Getting There: The Wanoga Snow Park is a major parking lot on the left side (south) of the Cascade Lakes Highway on the way to Mount Bachelor. It is just past the Meissner Snow Park on the north side of the highway. It is 12.2 miles from the last round about on Century Drive in Bend. The Wanoga Snow Park is well signed for all the activity there in the winter. There is a pullout for a gated road just below where Storm King crosses the highway on the south side of the highway.  The gated road is about fifty yards passed a long chain up pull out lane on the right. The Storm King trail is about another 50 yards uphill on the Highway from the gated road. This is not marked and easy to miss. The coordinates of the trail crossing the highway are approximately 43.980952 lat and -121.460907 long.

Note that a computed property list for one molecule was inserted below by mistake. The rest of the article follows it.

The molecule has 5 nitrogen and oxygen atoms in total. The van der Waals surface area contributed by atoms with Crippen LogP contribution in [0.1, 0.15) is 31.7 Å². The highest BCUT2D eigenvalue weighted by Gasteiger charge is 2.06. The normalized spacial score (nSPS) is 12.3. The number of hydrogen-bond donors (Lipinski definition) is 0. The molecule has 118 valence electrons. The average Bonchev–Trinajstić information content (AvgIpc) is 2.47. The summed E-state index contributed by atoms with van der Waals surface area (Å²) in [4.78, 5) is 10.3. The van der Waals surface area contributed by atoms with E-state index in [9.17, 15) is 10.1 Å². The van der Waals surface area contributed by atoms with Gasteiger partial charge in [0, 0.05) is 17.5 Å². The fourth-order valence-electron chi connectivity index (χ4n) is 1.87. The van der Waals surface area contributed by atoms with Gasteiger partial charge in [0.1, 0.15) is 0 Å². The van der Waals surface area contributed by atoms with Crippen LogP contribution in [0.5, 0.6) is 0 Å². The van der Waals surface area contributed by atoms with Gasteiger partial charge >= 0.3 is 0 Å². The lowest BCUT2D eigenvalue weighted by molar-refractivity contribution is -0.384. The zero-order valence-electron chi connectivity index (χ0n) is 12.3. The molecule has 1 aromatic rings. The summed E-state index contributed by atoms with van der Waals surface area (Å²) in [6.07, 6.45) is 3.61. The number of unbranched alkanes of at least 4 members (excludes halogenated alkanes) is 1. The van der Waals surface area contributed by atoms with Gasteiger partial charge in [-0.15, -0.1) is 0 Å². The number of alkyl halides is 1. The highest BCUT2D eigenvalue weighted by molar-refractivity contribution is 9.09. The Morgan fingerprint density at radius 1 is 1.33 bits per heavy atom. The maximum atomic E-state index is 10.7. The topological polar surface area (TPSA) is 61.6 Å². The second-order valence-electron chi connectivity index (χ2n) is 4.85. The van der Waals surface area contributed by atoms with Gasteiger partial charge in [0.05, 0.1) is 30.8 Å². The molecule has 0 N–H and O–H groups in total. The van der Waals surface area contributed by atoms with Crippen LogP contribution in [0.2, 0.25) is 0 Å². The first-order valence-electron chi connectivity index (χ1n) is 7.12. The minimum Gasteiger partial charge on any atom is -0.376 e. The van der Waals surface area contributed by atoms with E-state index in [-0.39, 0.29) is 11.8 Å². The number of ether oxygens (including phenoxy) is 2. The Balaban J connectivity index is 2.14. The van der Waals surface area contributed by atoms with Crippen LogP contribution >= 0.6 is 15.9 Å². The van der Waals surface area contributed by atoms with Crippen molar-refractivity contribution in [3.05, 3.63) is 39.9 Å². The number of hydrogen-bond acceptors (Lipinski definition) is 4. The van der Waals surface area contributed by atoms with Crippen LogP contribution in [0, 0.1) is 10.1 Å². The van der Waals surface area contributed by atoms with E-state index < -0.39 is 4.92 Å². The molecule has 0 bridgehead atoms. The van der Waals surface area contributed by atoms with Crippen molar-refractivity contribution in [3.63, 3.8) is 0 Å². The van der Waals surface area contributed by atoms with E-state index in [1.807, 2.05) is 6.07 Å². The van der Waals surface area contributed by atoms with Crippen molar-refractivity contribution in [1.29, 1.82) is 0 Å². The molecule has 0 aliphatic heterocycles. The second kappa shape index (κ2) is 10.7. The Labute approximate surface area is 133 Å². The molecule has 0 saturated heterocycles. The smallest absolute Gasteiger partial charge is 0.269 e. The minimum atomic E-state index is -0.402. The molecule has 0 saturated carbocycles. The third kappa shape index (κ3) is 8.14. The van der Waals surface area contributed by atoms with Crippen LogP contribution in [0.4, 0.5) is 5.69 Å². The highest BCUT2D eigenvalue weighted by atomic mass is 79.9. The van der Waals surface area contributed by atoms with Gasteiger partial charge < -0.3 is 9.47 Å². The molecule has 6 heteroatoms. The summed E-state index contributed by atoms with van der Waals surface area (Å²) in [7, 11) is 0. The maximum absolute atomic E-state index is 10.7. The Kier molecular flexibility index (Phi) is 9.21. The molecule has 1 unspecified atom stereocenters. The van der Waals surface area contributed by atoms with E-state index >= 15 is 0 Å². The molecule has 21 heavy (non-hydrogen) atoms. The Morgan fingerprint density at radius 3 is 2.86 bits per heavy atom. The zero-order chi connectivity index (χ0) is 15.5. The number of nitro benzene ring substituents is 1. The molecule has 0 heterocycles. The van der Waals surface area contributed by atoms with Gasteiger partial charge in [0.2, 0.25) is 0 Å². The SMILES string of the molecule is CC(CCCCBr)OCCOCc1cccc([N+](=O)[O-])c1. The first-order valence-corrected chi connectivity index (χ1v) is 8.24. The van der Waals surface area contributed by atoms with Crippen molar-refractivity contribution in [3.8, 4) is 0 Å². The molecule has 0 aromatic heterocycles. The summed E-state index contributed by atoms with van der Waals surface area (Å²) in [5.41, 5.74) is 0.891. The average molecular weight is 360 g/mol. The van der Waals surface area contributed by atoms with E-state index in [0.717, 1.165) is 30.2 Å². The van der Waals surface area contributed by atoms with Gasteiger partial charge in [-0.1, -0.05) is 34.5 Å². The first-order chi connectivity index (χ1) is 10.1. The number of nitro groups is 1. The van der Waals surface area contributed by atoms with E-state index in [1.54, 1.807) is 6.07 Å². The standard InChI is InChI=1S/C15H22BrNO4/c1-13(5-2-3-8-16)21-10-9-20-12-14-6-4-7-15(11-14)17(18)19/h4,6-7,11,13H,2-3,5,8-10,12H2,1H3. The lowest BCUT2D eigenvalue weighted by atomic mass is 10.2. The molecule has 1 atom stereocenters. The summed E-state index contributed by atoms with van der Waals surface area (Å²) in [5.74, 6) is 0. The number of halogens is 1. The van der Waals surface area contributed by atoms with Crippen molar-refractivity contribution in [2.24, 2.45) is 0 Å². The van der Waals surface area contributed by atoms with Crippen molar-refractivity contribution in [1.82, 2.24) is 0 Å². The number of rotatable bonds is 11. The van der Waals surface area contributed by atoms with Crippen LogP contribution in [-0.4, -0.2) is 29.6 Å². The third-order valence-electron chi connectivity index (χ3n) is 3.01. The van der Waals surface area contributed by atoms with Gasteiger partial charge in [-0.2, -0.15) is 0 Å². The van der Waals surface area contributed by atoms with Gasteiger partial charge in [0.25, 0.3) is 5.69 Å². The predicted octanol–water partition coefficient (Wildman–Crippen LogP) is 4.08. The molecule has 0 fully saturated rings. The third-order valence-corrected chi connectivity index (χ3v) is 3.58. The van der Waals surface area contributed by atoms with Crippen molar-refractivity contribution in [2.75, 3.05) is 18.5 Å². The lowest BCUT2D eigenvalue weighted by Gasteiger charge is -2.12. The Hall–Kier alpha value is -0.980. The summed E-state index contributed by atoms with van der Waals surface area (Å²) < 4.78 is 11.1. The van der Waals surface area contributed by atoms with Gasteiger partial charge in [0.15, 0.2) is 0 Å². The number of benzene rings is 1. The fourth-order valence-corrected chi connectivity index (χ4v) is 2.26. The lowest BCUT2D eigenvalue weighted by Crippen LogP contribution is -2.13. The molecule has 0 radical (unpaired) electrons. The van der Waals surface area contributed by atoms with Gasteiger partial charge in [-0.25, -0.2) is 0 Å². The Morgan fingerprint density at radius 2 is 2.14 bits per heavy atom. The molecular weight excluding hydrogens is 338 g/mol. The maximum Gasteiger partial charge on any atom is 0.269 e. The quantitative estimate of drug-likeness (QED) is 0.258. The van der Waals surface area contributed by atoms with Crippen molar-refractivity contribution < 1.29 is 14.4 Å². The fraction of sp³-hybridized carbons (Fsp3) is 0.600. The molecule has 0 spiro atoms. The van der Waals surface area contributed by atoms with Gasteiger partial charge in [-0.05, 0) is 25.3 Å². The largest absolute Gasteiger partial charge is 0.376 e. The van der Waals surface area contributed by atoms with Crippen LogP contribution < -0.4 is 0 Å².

For some reason below the labels for the trails only show up in the "Earth" (Google Earth) tab



 

 

One interesting thing to check out is when you zoom in on the satellite imagery just south of the TiddlyWinks trial in several places you can see where the Forest Service planted old clear cuts in rows. Being part of the Department of Agriculture they planted this way for awhile thinking it would be easier to harvest and thin the stands later, maybe also to control erosion. They no longer do it this way for forest health?